New catalyst could make hydrogen fuel storage feasibleMarch 6, 2013
Storage challenges keep hydrogen fuel from mass adoption
There are several issues that face hydrogen fuel that have kept this form of renewable energy from receiving widespread adoption. Storage, production, and the efficiency of fuel cell energy systems are among the most significant of the challenges facing hydrogen fuel. Researchers from the University of Rostock in Germany may have found a solution to the storage and production issues of hydrogen fuel with the development of a new catalyst and its use of methanol.
Ruthenium-based catalyst could make liquid storage of hydrogen viable
A team of researchers, lead by chemical engineer Matthias Beller, have developed a new catalyst that can efficiently transform methanol into hydrogen. The catalyst is based on ruthenium, a chemical element that is associated with the platinum group of metals. Methanol can be used as an effective means of storing hydrogen as a liquid. Researchers note that the catalyst can extract hydrogen from methanol efficiently, overcoming the issue of hydrogen fuel storage.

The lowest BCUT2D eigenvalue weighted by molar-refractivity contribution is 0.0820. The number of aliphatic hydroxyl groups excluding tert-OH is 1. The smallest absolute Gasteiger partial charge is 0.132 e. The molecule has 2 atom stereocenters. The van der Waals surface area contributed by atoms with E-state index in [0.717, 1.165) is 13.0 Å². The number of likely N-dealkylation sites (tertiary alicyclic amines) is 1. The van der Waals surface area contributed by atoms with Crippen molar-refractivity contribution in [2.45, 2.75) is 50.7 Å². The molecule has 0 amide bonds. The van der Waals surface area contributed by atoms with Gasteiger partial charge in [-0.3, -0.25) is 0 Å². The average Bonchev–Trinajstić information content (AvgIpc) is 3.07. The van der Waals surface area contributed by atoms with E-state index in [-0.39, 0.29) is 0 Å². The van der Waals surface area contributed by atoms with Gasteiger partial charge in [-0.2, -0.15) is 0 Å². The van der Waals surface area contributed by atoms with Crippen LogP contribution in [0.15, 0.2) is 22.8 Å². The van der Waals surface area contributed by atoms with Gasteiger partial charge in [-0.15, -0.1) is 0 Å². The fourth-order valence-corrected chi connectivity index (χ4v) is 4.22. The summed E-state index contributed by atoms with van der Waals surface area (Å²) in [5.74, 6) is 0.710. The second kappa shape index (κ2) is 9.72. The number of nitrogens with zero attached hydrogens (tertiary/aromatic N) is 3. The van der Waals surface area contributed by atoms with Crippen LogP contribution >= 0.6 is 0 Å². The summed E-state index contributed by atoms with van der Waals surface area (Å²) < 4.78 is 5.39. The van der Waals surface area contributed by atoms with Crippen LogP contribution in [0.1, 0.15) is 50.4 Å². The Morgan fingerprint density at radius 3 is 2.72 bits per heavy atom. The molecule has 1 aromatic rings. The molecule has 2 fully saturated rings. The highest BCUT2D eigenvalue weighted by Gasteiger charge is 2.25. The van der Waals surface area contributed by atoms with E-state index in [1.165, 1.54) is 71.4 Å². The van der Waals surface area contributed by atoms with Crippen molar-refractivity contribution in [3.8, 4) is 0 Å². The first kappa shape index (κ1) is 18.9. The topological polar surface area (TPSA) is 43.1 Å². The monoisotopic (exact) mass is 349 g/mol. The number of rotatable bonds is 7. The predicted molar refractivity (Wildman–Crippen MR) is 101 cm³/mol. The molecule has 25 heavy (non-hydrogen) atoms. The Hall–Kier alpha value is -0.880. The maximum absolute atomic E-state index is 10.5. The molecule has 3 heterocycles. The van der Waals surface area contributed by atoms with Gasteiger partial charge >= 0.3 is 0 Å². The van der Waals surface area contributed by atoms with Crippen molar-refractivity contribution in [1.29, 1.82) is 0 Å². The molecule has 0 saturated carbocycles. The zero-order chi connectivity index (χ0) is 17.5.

Methanol could be an adequate storage medium for hydrogen
The catalyst process is still in very early stages of development and researchers are not yet certain how much energy could be saved through the process. Conventional hydrogen fuel storage methods require a significant amount of energy in order to be accomplished. Both solid-state and gaseous storage methods require hydrogen to either be highly pressurized or stored at extremely low temperatures. Researchers note that the new catalyst is capable of extracting hydrogen from methanol at relatively average temperatures and at ambient pressures.
Researchers to focus on scaling up catalyst
Scaling up the catalyst is currently to the most significant challenges researchers face with their new catalyst. If the catalyst can be improved, it could have major implications for the adoption of hydrogen fuel and its use as a renewable energy. Researchers are hopeful that they will have a larger scale catalyst prepared for demonstration in the coming months, but must first find appropriate materials that can be used to scale-up the catalyst.